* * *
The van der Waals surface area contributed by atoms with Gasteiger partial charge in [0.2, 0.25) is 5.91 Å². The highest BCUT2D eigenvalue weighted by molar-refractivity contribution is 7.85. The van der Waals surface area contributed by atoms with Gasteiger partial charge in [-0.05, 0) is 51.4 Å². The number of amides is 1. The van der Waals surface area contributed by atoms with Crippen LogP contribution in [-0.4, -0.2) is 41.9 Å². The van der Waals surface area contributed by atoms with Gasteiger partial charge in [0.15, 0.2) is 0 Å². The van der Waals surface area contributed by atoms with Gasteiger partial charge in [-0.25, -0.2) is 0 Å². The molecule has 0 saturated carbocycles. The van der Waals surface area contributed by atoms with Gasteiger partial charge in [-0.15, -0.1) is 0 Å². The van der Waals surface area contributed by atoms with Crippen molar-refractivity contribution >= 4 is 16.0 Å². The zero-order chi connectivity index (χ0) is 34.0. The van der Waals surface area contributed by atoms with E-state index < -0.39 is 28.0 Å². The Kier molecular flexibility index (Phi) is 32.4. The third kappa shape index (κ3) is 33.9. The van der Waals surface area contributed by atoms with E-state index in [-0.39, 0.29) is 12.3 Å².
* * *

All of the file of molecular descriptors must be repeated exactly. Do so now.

The van der Waals surface area contributed by atoms with Gasteiger partial charge in [0.2, 0.25) is 5.91 Å². The highest BCUT2D eigenvalue weighted by molar-refractivity contribution is 7.85. The van der Waals surface area contributed by atoms with Gasteiger partial charge in [-0.05, 0) is 51.4 Å². The number of amides is 1. The van der Waals surface area contributed by atoms with Crippen LogP contribution in [-0.4, -0.2) is 41.9 Å². The van der Waals surface area contributed by atoms with Gasteiger partial charge in [0.15, 0.2) is 0 Å². The van der Waals surface area contributed by atoms with Gasteiger partial charge in [-0.25, -0.2) is 0 Å². The molecule has 0 saturated carbocycles. The van der Waals surface area contributed by atoms with Gasteiger partial charge in [-0.15, -0.1) is 0 Å². The van der Waals surface area contributed by atoms with Crippen molar-refractivity contribution >= 4 is 16.0 Å². The zero-order chi connectivity index (χ0) is 34.0. The van der Waals surface area contributed by atoms with E-state index < -0.39 is 28.0 Å². The Kier molecular flexibility index (Phi) is 32.4. The third kappa shape index (κ3) is 33.9. The van der Waals surface area contributed by atoms with E-state index in [-0.39, 0.29) is 12.3 Å².